Policies, Principles and Polls: Bill Clinton’s Third Way Welfare Politics 1992-1996
Bill Clinton in his 1992 presidential campaign promised that, if elected, he would bring about the "end of welfare as we know it." This catchy election pledge aimed to address middle class concerns about so-called welfare dependency while also arguing that the government had an important role to play in fighting poverty and unemployment. Clinton's Third Way position, at best, offered a way out of the liberal/conservative impasse on how to effectively reform America's welfare system. At worst, Clinton's position undermined the concept of welfare entitlements that the Democratic Party had established in America. As it turned out, in 1996 during the lead up to that year's presidential election, President Clinton signed into law the most significant federal welfare Act since the 1960s. However, the Personal Responsibility and Work Opportunity Reconciliation Act of 1996 (PRWORA) that Clinton signed had largely been drafted by congressional Republicans. This article draws on interviews with three of Clinton's senior welfare advisers to examine his welfare reform proposals and politics. It concludes that the failure of Clinton's Third Way welfare agenda opened the way for more conservative reforms. This experience is illustrative of the pitfalls of Third Way politics with its mix of post-entitlement welfare policies and hard-nosed electoral positioning.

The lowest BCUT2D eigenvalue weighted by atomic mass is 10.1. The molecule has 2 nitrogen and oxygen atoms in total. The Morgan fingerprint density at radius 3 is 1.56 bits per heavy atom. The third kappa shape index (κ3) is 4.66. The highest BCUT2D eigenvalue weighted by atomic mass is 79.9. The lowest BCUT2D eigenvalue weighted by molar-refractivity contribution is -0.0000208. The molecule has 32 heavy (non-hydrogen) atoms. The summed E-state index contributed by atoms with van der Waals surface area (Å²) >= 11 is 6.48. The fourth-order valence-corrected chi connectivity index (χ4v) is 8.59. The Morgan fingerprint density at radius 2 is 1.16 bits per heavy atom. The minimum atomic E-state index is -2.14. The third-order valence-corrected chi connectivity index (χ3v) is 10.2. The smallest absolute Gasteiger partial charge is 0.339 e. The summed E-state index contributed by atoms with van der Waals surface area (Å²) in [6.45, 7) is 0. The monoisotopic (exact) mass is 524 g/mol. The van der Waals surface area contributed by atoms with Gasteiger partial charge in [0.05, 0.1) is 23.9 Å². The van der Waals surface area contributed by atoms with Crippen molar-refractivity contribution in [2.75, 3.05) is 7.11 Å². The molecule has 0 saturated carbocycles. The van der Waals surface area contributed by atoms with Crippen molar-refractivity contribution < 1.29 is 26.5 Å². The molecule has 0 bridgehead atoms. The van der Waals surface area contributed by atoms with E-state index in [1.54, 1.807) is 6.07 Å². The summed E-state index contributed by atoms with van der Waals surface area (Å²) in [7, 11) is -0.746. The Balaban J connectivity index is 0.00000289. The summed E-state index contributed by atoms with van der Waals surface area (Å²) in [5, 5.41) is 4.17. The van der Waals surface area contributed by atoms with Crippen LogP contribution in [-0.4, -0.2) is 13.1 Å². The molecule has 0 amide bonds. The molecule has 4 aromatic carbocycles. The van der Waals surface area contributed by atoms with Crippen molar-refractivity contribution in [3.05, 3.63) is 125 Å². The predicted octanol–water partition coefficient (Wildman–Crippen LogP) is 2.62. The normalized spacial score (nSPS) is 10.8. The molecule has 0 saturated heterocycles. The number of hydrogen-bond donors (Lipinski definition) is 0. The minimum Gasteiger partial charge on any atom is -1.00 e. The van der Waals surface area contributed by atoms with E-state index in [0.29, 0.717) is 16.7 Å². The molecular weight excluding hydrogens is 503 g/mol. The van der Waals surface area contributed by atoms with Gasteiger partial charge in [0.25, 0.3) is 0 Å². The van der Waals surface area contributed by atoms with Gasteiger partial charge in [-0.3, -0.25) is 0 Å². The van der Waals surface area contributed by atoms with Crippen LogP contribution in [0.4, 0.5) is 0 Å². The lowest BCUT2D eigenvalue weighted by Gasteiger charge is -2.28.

Australian Journal of Politics and History